A suspect, 36 year old Sanusee Yatae, was arrested while another, identified by police as Abdul-arsi Sama, managed to elude police and remains at bay whilst police continue searching.

The police unfolded two quilts in the passengers’ cabin of the pick-up and found the 40 pipe bombs.  The explosives ordnance disposal unit was then called in to check out the bombs.
Besides the 40 pipe bombs, there were two radio transmitters, four torches, two boxes of radio circuitry, 36 boxes of timer circuits set for five minutes, one box of timer circuits set for ten minutes, two boxes of time circuits set for 30 minutes and one steel pipe bomb.

SOURCE: Thai PBS

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Thaiger Radio News – Saturday

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Listen to the daily news from The Thaiger, anytime, anywhere.

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Thai PM features on front of Time magazine’s Asia edition

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Thailand’s PM Prayut Chan-o-cha is being featured on the cover of Time magazine’s Asia edition for the start of July, available on July 2.

The cover carries the headline: “Democrat.  Dictator. Which path will Thailand’s Prayuth Chan-o-cha choose?”

General Prayuth Chan-ocha appears at ease among the lavish trappings of politics. Thailand’s Prime Minister is never far from doting courtiers in Bangkok’s 1920s Government House, a neo-Gothic building stippled with classical nudes and one particularly plump jade Buddha.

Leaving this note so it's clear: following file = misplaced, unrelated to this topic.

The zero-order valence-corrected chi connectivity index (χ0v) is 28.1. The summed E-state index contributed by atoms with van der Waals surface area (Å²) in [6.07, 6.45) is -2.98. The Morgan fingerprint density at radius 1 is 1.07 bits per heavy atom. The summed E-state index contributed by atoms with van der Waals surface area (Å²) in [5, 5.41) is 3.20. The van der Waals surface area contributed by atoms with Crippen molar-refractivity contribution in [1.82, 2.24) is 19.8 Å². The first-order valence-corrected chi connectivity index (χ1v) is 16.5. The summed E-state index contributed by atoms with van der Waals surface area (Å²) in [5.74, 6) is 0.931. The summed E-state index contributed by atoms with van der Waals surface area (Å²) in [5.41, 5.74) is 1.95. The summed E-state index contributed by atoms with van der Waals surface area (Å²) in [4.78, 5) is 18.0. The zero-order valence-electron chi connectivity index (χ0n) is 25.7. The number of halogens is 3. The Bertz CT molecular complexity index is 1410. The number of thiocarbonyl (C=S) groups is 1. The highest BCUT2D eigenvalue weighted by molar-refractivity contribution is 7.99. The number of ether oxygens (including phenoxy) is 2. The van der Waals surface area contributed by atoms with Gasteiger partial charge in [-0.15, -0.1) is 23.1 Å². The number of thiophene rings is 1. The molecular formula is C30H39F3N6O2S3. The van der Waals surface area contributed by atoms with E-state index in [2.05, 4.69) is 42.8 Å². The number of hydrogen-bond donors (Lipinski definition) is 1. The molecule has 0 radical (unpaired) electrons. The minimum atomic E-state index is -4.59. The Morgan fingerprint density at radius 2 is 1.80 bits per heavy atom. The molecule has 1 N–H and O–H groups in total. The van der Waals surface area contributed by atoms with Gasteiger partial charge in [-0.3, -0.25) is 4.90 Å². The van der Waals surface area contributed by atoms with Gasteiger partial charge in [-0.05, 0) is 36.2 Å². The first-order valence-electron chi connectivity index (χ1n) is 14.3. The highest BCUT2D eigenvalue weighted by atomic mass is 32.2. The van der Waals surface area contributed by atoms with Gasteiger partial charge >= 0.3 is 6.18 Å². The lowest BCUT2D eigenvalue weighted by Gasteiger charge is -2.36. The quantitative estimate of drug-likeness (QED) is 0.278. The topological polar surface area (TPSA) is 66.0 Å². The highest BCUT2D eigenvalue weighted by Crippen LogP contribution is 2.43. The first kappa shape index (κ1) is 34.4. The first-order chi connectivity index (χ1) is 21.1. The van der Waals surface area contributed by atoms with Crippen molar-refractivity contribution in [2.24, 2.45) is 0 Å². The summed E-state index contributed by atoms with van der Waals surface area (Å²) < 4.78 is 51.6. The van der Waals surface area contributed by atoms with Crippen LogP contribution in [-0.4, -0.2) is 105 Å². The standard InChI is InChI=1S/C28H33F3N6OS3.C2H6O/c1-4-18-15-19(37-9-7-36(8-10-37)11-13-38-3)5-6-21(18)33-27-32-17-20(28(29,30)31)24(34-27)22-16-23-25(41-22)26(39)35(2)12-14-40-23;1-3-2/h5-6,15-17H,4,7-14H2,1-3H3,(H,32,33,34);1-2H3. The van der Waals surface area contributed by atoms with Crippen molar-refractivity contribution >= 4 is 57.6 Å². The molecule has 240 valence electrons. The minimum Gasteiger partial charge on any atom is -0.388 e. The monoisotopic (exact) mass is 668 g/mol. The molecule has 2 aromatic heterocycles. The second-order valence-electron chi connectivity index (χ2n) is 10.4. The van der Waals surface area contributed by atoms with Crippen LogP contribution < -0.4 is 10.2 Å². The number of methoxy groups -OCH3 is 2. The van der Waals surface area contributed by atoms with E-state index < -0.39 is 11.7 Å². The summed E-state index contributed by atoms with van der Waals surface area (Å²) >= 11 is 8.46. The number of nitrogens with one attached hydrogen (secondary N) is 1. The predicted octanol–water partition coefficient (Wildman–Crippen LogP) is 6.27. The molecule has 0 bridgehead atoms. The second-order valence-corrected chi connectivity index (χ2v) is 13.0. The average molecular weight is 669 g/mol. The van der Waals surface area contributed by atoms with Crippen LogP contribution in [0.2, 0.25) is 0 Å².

The cover story is “Thailand’s Leader Promised to Restore Democracy.  Instead, He’s Tightening His Grip”. The article has been penned by Charlie Campbell, the Beijing correspondent for Time.

The analytical article is mostly about the current political situation in Thailand under the junta and remarks from Prayut explaining why the coup was necessary.

“These were not four years of empowerment, but it was the time to solve problems, overcome obstacles and build stability, security to move forward to the future.”

Thailand’s Prime Minister General Prayuth Chan-ocha at Government House in Bangkok on June 1.
Adam Ferguson for TIME

The PM is currently on a European trip to shore up support for his government’s Eastern Economic Corridor and to keep Europe discussing trade with the Kingdom.

Prayuth, meanwhile, insists that his dictatorship is reluctant and temporary. “I never imagined becoming Prime Minister in this way,” he says. “It was the hardest decision of my life.” So he definitely won’t stay in power past February? “That depends on the situation and the people,” he says with a shrug. “I have no control over this.” Millions of Thais feel the same way.

The article also compares the problems across south east asia’s fragile democracies and compares some of the successes of ‘dictatorial democracies’, like Thailand, with some of the west’s elected, but fragmented, governments.

You can read the rest of the Time article HERE.